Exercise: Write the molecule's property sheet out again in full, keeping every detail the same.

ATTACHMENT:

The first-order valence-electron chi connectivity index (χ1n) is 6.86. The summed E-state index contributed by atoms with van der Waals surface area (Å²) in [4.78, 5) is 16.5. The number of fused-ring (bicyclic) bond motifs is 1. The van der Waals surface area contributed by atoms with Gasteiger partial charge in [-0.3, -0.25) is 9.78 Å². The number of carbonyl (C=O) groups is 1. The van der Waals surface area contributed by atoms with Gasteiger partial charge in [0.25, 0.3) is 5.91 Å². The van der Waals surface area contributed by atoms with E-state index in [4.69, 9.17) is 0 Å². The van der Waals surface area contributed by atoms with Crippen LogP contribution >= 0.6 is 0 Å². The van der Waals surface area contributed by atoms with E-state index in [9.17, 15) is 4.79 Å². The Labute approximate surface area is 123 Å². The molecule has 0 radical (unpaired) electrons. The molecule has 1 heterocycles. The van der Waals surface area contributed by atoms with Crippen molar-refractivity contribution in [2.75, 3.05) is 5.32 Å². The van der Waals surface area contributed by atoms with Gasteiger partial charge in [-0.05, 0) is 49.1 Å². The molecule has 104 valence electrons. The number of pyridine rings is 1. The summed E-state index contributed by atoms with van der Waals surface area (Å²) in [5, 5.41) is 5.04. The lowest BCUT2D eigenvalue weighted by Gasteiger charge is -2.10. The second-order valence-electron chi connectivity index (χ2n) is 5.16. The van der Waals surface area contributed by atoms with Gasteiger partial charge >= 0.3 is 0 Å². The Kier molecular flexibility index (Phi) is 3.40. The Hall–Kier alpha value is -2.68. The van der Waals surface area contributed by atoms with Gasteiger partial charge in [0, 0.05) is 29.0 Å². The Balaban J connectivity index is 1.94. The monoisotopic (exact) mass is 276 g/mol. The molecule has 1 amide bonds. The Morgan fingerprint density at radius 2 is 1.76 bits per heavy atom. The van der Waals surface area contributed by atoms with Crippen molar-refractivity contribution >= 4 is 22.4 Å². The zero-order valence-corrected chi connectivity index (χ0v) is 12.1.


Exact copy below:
The first-order valence-electron chi connectivity index (χ1n) is 6.86. The summed E-state index contributed by atoms with van der Waals surface area (Å²) in [4.78, 5) is 16.5. The number of fused-ring (bicyclic) bond motifs is 1. The van der Waals surface area contributed by atoms with Gasteiger partial charge in [-0.3, -0.25) is 9.78 Å². The number of carbonyl (C=O) groups is 1. The van der Waals surface area contributed by atoms with Gasteiger partial charge in [0.25, 0.3) is 5.91 Å². The van der Waals surface area contributed by atoms with E-state index in [4.69, 9.17) is 0 Å². The van der Waals surface area contributed by atoms with Crippen LogP contribution >= 0.6 is 0 Å². The van der Waals surface area contributed by atoms with E-state index in [9.17, 15) is 4.79 Å². The Labute approximate surface area is 123 Å². The molecule has 0 radical (unpaired) electrons. The molecule has 1 heterocycles. The van der Waals surface area contributed by atoms with Crippen molar-refractivity contribution in [2.75, 3.05) is 5.32 Å². The van der Waals surface area contributed by atoms with Gasteiger partial charge in [-0.05, 0) is 49.1 Å². The molecule has 104 valence electrons. The number of pyridine rings is 1. The summed E-state index contributed by atoms with van der Waals surface area (Å²) in [5, 5.41) is 5.04. The lowest BCUT2D eigenvalue weighted by Gasteiger charge is -2.10. The second-order valence-electron chi connectivity index (χ2n) is 5.16. The van der Waals surface area contributed by atoms with Gasteiger partial charge >= 0.3 is 0 Å². The Kier molecular flexibility index (Phi) is 3.40. The Hall–Kier alpha value is -2.68. The van der Waals surface area contributed by atoms with Gasteiger partial charge in [0, 0.05) is 29.0 Å². The Balaban J connectivity index is 1.94. The monoisotopic (exact) mass is 276 g/mol. The molecule has 1 amide bonds. The Morgan fingerprint density at radius 2 is 1.76 bits per heavy atom. The van der Waals surface area contributed by atoms with Crippen molar-refractivity contribution >= 4 is 22.4 Å². The zero-order valence-corrected chi connectivity index (χ0v) is 12.1.